Mark P wrote:Hi guys,
I am lucky enough to make my living out of playing music full time. I tour with pop artists, I record and gig. I also am lucky enough to make some money from PPL (mechanical royalties from having recorded drums on a popular song - not sure what the organisation for collecting these monies in the USA is called). I am not saying this makes my opinion more relevant or important than someone who doesn't make their living from music, I'm just saying I am well positioned to have a valid insight into the decline of money in the industry in the last 5 years...
I just wanted to instigate discussion (as if that was needed!) and specifically ask what people thought of programmes like Spotify? People here are lauding it as reasonable, that it's legal and therefore morally acceptable to listen to music on it. I too, use Spotify and love the fact there seems to be an infinite amount of music on there, all at the (very free) click of a button. I wonder if anyone knows what artists actually see in the way of royalties Spotify??
Let me tell you, last year over a five-month period, 1,000,000 plays of Lady Gaga's 'Poker Face' – one of the most popular songs on the site – earned her just $167. If the same song was played the same amount of times on various leading Radio stations such as BBC Radio 1, she would have seen $1,895,154. Although you're completely legally listening to the song, the artist doesn't see nearly the same return.
What are your thoughts on that, directly posed to people praising that medium?
Mark, good post. I seriously doubt that the artists make much (if anything?!) by way of royalties. Not if we7.com is anything to go by (and I listen to it daily). There simply can't be enough money raised through advertising to pay out - for a solid week, the only sponsor I heard on we7 were the organisers of a local ska festival. Perhaps things will change? Doubt it.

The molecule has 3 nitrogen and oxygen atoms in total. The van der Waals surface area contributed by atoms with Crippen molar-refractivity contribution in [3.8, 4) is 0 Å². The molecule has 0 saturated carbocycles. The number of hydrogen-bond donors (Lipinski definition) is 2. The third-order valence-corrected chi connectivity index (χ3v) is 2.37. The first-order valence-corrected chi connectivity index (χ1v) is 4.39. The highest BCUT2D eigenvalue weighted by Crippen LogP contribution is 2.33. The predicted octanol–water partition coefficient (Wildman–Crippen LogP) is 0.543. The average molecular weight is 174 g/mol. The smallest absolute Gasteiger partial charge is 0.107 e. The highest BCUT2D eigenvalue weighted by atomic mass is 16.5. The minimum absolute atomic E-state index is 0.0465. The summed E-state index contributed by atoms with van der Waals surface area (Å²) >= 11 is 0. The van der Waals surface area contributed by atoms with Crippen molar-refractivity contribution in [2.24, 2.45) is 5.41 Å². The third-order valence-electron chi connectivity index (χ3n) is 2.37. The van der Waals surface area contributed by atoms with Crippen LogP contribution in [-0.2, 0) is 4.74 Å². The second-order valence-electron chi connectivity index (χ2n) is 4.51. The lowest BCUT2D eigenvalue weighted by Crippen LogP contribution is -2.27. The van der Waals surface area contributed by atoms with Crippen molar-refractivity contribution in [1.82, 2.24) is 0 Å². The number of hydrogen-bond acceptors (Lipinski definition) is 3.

Will this be the death of music? It's not feasible to make money from records any more, that's for sure. On a daily basis I throw out a ton of flyers and business cards from local businesses. They get pushed through my door at an alarming rate. Although it costs a business money to do this, there's obviously a return otherwise they wouldn't do it. Think of free music as a flyer/business card and I think you have an idea of how artists will make money/do make money at the moment.
I routinely get emails from a lot of London's largest venues that put on gigs (Barbican in particular). I've noticed that in recent years, the cost of tickets has rocketed. Going to a gig is now an event. A privilege almost, and it seems that there are enough out there willing to pay for it. Good. If it compensates the artist for lack of recording revenue, then great. As I said in previous posts, things seem to have come full circle and live music is the way forward. Surely that's a better thing than canned music?
Incidentally, I don't necessarily agree with the current state of affairs, it's just the way things are. My young nephews don't give a flying f*ck about music. It's just there and they take it for granted. If they're not buying, you can crack down on illegal downloading all you like...in the future you're just going to be penalising OAPs, it seems (the current generation just don't seem to care).